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The  Best 'Eye in the Sky' Movie Quotes

Updated December 16, 2019 360 votes 173 voters 9.2k views10 items

Eye in the Sky movie quotes tell the story of how the moral, ethical and legal implications of drone warfare are tested when a simple capture could have deadly results. The British thriller was write by Guy Hibbert and directed by Gavin Hood. After premiering at the 2015 Toronto International Film Festival, Eye in the Sky opened theatrically on March 11, 2016, in the United states and April 8, 2016, in the United Kingdom.

In Eye in the Sky, Colonel Katherine Powell (Helen Mirren) heads up a team who look to locate, spy on and eventually capture a terrorist group. Among those in the group include Brit Ayesha AL-Hady AKA Susan Danford and two others on the 10 most wanted terrorists list. Using a drone, they locate those three in a safe house, where the terrorists are preparing for a suicide attack.

Much to the ire of others involved, including Lieutenant General Frank Benson (Alan Rickman) and British Foreign Secretary James Willett (Iain Glen), Powell changes the mission to not capture AL-Hady but send in a hellfire missile to kill all in the home. This plan is further complicated by the pushback from American drone pilot Steve Watts (Aaron Paul) who declines to send in the missile while a little girl remains within the casualty area. As the sides argue about the best move, their moral and legal obligations are tested.

Eye in the Sky opened alongside other great March 2016 films including 10 Cloverfield Lane, Whiskey Tango Foxtrot, Knight of Cups, and Zootopia.

  • 5

    Dozens of Lives Are at Stake

    Video: YouTube

    Lieutenant General Frank Benson: Well this changes things.
    Steve Watts: What's happening?
    Sergeant Mushtaq Saddiq: We see a suicide vest and a whole bunch of explosives.
    Brian Woodale: What's the plan, General?
    Lieutenant General Frank Benson: We the ability to strike a target with considerable accuracy.
    Angela Northman: I came here to witness a capture, not a targeted assassination.
    Lieutenant General Frank Benson: Dozens of lives are at stake if these men leave.

    The appearance of a little girl in their blast zone changes the mission and polarizes the team. Some feel that they must take out these dangerous targets, regardless of the consequence, while others want a capture, not a kill.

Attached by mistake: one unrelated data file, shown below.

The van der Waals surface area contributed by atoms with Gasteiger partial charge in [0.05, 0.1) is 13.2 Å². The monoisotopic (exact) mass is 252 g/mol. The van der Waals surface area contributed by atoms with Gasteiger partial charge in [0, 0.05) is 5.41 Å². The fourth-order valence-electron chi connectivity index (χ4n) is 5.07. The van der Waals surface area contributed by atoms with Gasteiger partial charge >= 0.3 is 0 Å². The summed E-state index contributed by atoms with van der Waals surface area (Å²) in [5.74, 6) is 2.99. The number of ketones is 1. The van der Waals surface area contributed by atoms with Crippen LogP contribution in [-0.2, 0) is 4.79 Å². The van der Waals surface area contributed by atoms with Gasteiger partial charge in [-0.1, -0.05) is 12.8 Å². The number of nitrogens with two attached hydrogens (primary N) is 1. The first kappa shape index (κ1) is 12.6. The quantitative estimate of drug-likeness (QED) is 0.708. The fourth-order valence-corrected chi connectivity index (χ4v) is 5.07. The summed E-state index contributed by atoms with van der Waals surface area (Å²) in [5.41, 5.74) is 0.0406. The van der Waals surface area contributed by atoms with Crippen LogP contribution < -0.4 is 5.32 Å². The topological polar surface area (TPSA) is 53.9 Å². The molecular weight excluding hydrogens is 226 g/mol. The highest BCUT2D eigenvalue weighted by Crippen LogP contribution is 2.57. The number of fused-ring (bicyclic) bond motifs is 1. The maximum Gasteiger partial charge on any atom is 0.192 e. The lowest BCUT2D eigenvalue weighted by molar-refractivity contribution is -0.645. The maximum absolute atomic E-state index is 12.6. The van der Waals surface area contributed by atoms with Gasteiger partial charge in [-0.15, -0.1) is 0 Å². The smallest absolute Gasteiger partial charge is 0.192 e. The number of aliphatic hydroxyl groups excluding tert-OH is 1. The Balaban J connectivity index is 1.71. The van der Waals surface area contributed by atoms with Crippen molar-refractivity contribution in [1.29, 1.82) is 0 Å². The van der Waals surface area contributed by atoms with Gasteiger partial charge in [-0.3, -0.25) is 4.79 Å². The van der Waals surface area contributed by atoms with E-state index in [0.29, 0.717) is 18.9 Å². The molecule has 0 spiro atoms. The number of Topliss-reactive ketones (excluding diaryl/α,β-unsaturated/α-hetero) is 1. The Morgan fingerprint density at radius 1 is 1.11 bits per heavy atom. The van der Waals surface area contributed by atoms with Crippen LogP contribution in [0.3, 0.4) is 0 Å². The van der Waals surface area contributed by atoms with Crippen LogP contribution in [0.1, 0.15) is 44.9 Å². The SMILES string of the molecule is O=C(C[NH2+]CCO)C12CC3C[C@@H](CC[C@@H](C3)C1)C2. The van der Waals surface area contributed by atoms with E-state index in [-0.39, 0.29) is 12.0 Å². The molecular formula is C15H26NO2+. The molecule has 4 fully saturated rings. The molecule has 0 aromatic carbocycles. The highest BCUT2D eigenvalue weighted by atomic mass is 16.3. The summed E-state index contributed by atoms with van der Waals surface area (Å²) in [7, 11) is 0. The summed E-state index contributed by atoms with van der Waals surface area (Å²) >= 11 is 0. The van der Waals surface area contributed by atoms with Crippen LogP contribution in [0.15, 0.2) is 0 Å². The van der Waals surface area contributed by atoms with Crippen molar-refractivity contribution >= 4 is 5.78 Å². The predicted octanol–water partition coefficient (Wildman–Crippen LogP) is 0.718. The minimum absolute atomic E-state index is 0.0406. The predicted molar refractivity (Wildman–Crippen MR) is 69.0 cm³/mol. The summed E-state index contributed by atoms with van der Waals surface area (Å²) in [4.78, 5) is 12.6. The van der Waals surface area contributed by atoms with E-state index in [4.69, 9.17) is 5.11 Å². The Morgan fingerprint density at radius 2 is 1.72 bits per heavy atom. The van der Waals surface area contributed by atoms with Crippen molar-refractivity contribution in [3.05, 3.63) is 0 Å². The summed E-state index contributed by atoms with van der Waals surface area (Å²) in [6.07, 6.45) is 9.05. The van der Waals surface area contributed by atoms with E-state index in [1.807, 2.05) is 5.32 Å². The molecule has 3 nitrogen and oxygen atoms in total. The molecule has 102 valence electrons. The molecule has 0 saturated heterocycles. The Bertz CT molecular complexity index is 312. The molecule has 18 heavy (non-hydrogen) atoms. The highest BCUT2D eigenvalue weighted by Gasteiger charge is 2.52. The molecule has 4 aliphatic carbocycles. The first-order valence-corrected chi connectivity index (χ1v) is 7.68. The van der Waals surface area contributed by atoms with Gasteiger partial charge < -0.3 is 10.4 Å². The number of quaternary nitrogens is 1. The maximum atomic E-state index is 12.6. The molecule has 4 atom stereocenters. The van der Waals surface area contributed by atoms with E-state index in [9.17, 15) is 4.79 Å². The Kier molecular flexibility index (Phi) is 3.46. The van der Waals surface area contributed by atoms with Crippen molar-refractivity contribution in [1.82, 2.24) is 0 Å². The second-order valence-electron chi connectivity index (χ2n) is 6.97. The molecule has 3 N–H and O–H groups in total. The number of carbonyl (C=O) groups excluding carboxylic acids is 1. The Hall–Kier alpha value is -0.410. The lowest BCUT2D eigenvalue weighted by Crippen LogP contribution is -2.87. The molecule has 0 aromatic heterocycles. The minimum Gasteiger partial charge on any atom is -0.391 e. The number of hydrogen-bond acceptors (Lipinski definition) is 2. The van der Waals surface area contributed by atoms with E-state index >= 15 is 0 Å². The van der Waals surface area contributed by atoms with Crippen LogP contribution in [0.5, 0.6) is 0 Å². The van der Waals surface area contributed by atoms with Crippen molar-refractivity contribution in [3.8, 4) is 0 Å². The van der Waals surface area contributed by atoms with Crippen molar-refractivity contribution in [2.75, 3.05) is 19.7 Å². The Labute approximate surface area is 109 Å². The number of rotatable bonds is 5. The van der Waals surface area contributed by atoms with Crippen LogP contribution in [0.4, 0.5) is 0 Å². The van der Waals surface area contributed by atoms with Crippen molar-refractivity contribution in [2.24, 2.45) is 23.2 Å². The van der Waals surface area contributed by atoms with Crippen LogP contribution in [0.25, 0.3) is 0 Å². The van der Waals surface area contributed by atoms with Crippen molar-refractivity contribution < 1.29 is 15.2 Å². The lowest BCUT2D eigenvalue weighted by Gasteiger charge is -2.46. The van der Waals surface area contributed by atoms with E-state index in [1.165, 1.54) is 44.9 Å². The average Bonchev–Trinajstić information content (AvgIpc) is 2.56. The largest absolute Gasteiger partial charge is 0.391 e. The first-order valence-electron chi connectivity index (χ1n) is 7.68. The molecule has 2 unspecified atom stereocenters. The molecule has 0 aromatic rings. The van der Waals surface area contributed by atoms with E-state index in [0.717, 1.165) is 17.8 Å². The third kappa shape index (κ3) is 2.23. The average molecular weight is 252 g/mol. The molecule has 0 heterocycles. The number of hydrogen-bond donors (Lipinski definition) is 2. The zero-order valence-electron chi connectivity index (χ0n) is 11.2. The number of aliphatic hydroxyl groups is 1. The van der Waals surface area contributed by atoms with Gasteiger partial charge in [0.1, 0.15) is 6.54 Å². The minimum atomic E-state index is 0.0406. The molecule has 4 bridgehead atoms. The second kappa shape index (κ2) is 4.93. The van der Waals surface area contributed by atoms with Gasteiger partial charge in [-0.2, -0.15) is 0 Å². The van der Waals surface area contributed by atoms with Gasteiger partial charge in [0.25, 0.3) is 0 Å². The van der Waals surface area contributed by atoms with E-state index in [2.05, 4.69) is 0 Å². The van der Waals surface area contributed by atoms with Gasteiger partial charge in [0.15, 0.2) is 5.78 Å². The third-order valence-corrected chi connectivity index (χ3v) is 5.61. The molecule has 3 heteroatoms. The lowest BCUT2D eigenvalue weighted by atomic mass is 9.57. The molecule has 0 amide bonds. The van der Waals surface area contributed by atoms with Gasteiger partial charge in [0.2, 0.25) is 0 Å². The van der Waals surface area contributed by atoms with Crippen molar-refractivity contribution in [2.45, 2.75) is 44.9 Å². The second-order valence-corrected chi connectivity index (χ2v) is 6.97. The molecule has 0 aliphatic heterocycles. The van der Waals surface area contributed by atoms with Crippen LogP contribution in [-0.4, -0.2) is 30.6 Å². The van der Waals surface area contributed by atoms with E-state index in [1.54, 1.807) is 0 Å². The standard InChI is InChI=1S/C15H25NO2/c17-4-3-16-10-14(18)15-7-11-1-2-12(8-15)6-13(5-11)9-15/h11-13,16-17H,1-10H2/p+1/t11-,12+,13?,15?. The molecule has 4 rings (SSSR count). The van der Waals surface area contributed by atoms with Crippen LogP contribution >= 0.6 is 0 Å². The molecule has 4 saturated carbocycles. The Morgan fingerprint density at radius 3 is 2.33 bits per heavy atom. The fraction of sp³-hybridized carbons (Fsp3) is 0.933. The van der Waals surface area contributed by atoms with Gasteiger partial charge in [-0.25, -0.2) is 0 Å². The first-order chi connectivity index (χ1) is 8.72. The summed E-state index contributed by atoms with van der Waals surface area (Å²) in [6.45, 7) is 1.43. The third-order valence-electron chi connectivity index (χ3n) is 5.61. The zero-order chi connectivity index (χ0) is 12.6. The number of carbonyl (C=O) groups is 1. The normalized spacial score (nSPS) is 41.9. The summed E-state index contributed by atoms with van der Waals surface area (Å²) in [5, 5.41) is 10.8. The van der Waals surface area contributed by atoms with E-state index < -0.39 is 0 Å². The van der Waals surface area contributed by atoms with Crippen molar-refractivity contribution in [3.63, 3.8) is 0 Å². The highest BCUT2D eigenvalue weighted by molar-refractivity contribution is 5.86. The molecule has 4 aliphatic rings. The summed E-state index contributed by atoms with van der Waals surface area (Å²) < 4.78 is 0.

Should this be higher or lower?
  • 6

    We Need to Put a Hellfire Through That Roof Right Now

    Video: YouTube

    Lieutenant General Frank Benson: What's the plan, Katherine?
    Colonel Katherine Powell: We need to put a hellfire through that roof right now.
    Lieutenant General Frank Benson: I told you, they came to witness a capture not a kill. Give me a capture option.
    Colonel Katherine Powell: We no longer have a capture option. Any action on the ground would lead to an armed confrontation which we will not be able to contain.
    Lieutenant General Frank Benson: They're watching. Even with the vests, we need their approval for a strike.
    Colonel Katherine Powell: Just tell them we've got Danford in our sights. I mean that alone would justify using a hellfire. The vests are just a bonus.
    Lieutenant General Frank Benson: Danford's a British citizen. They want her alive. Colonel Katherine Powell: They cannot have her alive. Frank, I've tracked her for six years. This is the closest I've ever got. So, we need to expand our rules of engagement right now to protect the civilian population. A hellfire through that roof is our most-effective option.
    Lieutenant General Frank Benson: We have to know that we're legally in the clear.

    Colonel Katherine Powell strongly urges Lieutenant General Frank Benson and others to come on board with her to fire upon the building housing the dangerous targets but she gets a great deal of pushback. They were told this would be a capture, not kill, mission and now that the circumstances require a kill, things get complicated.
    Should this be higher or lower?
  • Photo: Metaweb / CC-BY

    Be Their Eye in the Sky

    Steve Watts: Range 22,000 feet
    Colonel Katherine Powell: You have your orders, lieutenant. Your job is to be their eye in the sky.
    Steve Watts: Yes, ma'am.
    Colonel Katherine Powell: I have to know if Danford is inside and who is with her.

    Powell explains to Steve Watts what his role in the mission is. He is tasked with piloting the drone which will watch their targets to give them better intelligence of the situation.
    Should this be higher or lower?
  • 8

    Obvious to Anyone Not Trying to Avoid Making a Decision

    Video: YouTube

    Colonel Katherine Powell: Do we have a CDE yet?
    Sergeant Mushtaq Saddiq: Yes. If we target this corner room here, where the explosives are, we would expect a 100% mortality rate in that room, an 80-90% rate within the rest of the house. The market should be safe but this area here, in the street, a 65-75% rate. That's just the hellfire. If we factor in the explosives in the vests, we're looking at more extensive damage, way out to this area here but I can't accurately estimate that yield.
    Colonel Katherine Powell: But we would be contained that payload in the vest within those walls, right? Far less damage than them going off in a popular shopping mall.
    Sergeant Mushtaq Saddiq: Yes, of course
    Colonel Katherine Powell: Thank you, obvious to anyone not trying to avoid making a decision.

    Sergeant Mushtaq Saddiq explains the CDE or collateral damage estimate of sending hellfire missiles to a specific building. While to her it makes sense to send in the missiles, to others, the chances of higher collateral damage, including deaths, is too risky.
    Should this be higher or lower?